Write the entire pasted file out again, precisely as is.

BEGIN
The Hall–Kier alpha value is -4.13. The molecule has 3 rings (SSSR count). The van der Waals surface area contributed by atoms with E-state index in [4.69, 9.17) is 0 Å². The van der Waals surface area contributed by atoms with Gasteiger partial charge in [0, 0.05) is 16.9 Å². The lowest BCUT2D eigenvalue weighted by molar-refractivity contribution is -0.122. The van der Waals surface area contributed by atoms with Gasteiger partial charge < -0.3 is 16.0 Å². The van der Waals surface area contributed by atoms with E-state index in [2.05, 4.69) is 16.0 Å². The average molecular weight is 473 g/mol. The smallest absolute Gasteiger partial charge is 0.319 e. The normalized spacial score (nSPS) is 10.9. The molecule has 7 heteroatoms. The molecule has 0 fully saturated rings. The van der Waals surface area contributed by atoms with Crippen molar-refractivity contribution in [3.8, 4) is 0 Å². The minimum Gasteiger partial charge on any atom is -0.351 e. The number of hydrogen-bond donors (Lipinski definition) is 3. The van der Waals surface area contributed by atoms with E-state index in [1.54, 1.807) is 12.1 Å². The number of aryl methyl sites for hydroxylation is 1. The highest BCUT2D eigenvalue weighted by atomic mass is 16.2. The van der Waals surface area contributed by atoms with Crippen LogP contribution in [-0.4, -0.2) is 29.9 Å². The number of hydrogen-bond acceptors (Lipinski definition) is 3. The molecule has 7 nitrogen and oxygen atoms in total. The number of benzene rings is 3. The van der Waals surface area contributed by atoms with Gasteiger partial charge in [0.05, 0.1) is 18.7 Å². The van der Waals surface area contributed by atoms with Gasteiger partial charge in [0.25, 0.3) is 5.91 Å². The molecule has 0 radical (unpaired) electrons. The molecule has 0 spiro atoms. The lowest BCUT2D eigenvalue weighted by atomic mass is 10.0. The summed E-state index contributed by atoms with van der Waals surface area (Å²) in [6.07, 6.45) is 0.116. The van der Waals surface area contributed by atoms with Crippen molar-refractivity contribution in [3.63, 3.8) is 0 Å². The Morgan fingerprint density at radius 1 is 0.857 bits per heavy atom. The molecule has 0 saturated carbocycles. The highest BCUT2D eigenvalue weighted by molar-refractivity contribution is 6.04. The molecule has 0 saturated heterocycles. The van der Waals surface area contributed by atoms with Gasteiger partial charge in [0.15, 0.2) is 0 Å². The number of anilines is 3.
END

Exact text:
The Hall–Kier alpha value is -4.13. The molecule has 3 rings (SSSR count). The van der Waals surface area contributed by atoms with E-state index in [4.69, 9.17) is 0 Å². The van der Waals surface area contributed by atoms with Gasteiger partial charge in [0, 0.05) is 16.9 Å². The lowest BCUT2D eigenvalue weighted by molar-refractivity contribution is -0.122. The van der Waals surface area contributed by atoms with Gasteiger partial charge < -0.3 is 16.0 Å². The van der Waals surface area contributed by atoms with E-state index in [2.05, 4.69) is 16.0 Å². The average molecular weight is 473 g/mol. The smallest absolute Gasteiger partial charge is 0.319 e. The normalized spacial score (nSPS) is 10.9. The molecule has 7 heteroatoms. The molecule has 0 fully saturated rings. The van der Waals surface area contributed by atoms with Crippen molar-refractivity contribution in [3.8, 4) is 0 Å². The minimum Gasteiger partial charge on any atom is -0.351 e. The number of hydrogen-bond donors (Lipinski definition) is 3. The van der Waals surface area contributed by atoms with E-state index in [1.54, 1.807) is 12.1 Å². The number of aryl methyl sites for hydroxylation is 1. The highest BCUT2D eigenvalue weighted by atomic mass is 16.2. The van der Waals surface area contributed by atoms with Crippen LogP contribution in [-0.4, -0.2) is 29.9 Å². The number of hydrogen-bond acceptors (Lipinski definition) is 3. The molecule has 7 nitrogen and oxygen atoms in total. The number of benzene rings is 3. The van der Waals surface area contributed by atoms with Gasteiger partial charge in [0.05, 0.1) is 18.7 Å². The van der Waals surface area contributed by atoms with Gasteiger partial charge in [0.25, 0.3) is 5.91 Å². The molecule has 0 radical (unpaired) electrons. The molecule has 0 spiro atoms. The lowest BCUT2D eigenvalue weighted by atomic mass is 10.0. The summed E-state index contributed by atoms with van der Waals surface area (Å²) in [6.07, 6.45) is 0.116. The van der Waals surface area contributed by atoms with Crippen molar-refractivity contribution in [3.63, 3.8) is 0 Å². The Morgan fingerprint density at radius 1 is 0.857 bits per heavy atom. The molecule has 0 saturated carbocycles. The highest BCUT2D eigenvalue weighted by molar-refractivity contribution is 6.04. The molecule has 0 saturated heterocycles. The van der Waals surface area contributed by atoms with Gasteiger partial charge in [0.15, 0.2) is 0 Å². The number of anilines is 3.